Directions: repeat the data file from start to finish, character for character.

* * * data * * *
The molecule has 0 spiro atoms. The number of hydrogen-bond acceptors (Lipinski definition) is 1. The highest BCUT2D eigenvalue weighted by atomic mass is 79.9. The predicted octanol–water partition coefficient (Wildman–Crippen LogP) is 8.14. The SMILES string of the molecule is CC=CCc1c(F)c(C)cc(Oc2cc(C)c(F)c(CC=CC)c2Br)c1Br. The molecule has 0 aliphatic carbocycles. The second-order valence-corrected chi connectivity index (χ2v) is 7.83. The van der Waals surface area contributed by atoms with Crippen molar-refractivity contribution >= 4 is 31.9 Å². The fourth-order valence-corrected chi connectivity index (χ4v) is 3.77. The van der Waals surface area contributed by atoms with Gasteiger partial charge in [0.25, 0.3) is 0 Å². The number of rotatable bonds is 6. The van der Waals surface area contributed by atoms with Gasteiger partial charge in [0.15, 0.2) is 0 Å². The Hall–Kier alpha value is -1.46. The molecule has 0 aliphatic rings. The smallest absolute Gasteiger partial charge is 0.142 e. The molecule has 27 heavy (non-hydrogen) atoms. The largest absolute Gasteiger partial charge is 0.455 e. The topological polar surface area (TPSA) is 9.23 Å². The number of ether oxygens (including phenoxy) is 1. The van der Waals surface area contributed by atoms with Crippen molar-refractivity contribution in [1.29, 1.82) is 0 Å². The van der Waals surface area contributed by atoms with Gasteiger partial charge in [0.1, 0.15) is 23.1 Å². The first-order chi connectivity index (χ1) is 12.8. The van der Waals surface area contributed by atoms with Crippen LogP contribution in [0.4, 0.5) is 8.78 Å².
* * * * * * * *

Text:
The molecule has 0 spiro atoms. The number of hydrogen-bond acceptors (Lipinski definition) is 1. The highest BCUT2D eigenvalue weighted by atomic mass is 79.9. The predicted octanol–water partition coefficient (Wildman–Crippen LogP) is 8.14. The SMILES string of the molecule is CC=CCc1c(F)c(C)cc(Oc2cc(C)c(F)c(CC=CC)c2Br)c1Br. The molecule has 0 aliphatic carbocycles. The second-order valence-corrected chi connectivity index (χ2v) is 7.83. The van der Waals surface area contributed by atoms with Crippen molar-refractivity contribution >= 4 is 31.9 Å². The fourth-order valence-corrected chi connectivity index (χ4v) is 3.77. The van der Waals surface area contributed by atoms with Gasteiger partial charge in [0.25, 0.3) is 0 Å². The number of rotatable bonds is 6. The van der Waals surface area contributed by atoms with Gasteiger partial charge in [0.15, 0.2) is 0 Å². The Hall–Kier alpha value is -1.46. The molecule has 0 aliphatic rings. The smallest absolute Gasteiger partial charge is 0.142 e. The molecule has 27 heavy (non-hydrogen) atoms. The largest absolute Gasteiger partial charge is 0.455 e. The topological polar surface area (TPSA) is 9.23 Å². The number of ether oxygens (including phenoxy) is 1. The van der Waals surface area contributed by atoms with Crippen molar-refractivity contribution in [1.29, 1.82) is 0 Å². The van der Waals surface area contributed by atoms with Gasteiger partial charge in [0.1, 0.15) is 23.1 Å². The first-order chi connectivity index (χ1) is 12.8. The van der Waals surface area contributed by atoms with Crippen LogP contribution in [0.4, 0.5) is 8.78 Å².